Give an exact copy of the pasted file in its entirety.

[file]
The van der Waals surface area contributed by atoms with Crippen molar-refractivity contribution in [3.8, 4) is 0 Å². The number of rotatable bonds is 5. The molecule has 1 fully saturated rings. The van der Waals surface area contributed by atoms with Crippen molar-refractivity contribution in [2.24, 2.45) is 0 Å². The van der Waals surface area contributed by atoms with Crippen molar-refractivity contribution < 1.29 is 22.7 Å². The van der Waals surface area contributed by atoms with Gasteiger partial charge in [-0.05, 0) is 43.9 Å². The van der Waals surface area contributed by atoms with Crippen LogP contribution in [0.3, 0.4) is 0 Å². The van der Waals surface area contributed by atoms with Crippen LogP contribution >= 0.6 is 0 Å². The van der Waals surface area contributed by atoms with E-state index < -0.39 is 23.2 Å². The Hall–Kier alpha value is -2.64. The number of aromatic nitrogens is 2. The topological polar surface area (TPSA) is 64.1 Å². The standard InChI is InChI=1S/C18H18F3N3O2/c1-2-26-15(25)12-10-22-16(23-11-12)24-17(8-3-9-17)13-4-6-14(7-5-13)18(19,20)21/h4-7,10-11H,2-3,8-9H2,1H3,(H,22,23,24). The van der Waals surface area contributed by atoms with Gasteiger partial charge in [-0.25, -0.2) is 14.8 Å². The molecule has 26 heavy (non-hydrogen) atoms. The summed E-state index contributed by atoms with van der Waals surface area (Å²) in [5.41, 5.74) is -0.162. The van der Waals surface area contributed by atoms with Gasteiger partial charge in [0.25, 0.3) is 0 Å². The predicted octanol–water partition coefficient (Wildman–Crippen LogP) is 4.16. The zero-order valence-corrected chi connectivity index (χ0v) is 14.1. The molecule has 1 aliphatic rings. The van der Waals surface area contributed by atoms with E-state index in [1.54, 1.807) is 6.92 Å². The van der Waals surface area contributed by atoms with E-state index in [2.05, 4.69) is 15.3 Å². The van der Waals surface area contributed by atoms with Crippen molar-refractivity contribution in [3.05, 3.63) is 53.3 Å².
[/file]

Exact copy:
The van der Waals surface area contributed by atoms with Crippen molar-refractivity contribution in [3.8, 4) is 0 Å². The number of rotatable bonds is 5. The molecule has 1 fully saturated rings. The van der Waals surface area contributed by atoms with Crippen molar-refractivity contribution in [2.24, 2.45) is 0 Å². The van der Waals surface area contributed by atoms with Crippen molar-refractivity contribution < 1.29 is 22.7 Å². The van der Waals surface area contributed by atoms with Gasteiger partial charge in [-0.05, 0) is 43.9 Å². The van der Waals surface area contributed by atoms with Crippen LogP contribution in [0.3, 0.4) is 0 Å². The van der Waals surface area contributed by atoms with Crippen LogP contribution >= 0.6 is 0 Å². The van der Waals surface area contributed by atoms with E-state index < -0.39 is 23.2 Å². The Hall–Kier alpha value is -2.64. The number of aromatic nitrogens is 2. The topological polar surface area (TPSA) is 64.1 Å². The standard InChI is InChI=1S/C18H18F3N3O2/c1-2-26-15(25)12-10-22-16(23-11-12)24-17(8-3-9-17)13-4-6-14(7-5-13)18(19,20)21/h4-7,10-11H,2-3,8-9H2,1H3,(H,22,23,24). The van der Waals surface area contributed by atoms with Gasteiger partial charge in [-0.25, -0.2) is 14.8 Å². The molecule has 26 heavy (non-hydrogen) atoms. The summed E-state index contributed by atoms with van der Waals surface area (Å²) in [5.41, 5.74) is -0.162. The van der Waals surface area contributed by atoms with Gasteiger partial charge in [0.25, 0.3) is 0 Å². The predicted octanol–water partition coefficient (Wildman–Crippen LogP) is 4.16. The zero-order valence-corrected chi connectivity index (χ0v) is 14.1. The molecule has 1 aliphatic rings. The van der Waals surface area contributed by atoms with E-state index in [1.54, 1.807) is 6.92 Å². The van der Waals surface area contributed by atoms with E-state index in [2.05, 4.69) is 15.3 Å². The van der Waals surface area contributed by atoms with Crippen molar-refractivity contribution in [3.05, 3.63) is 53.3 Å².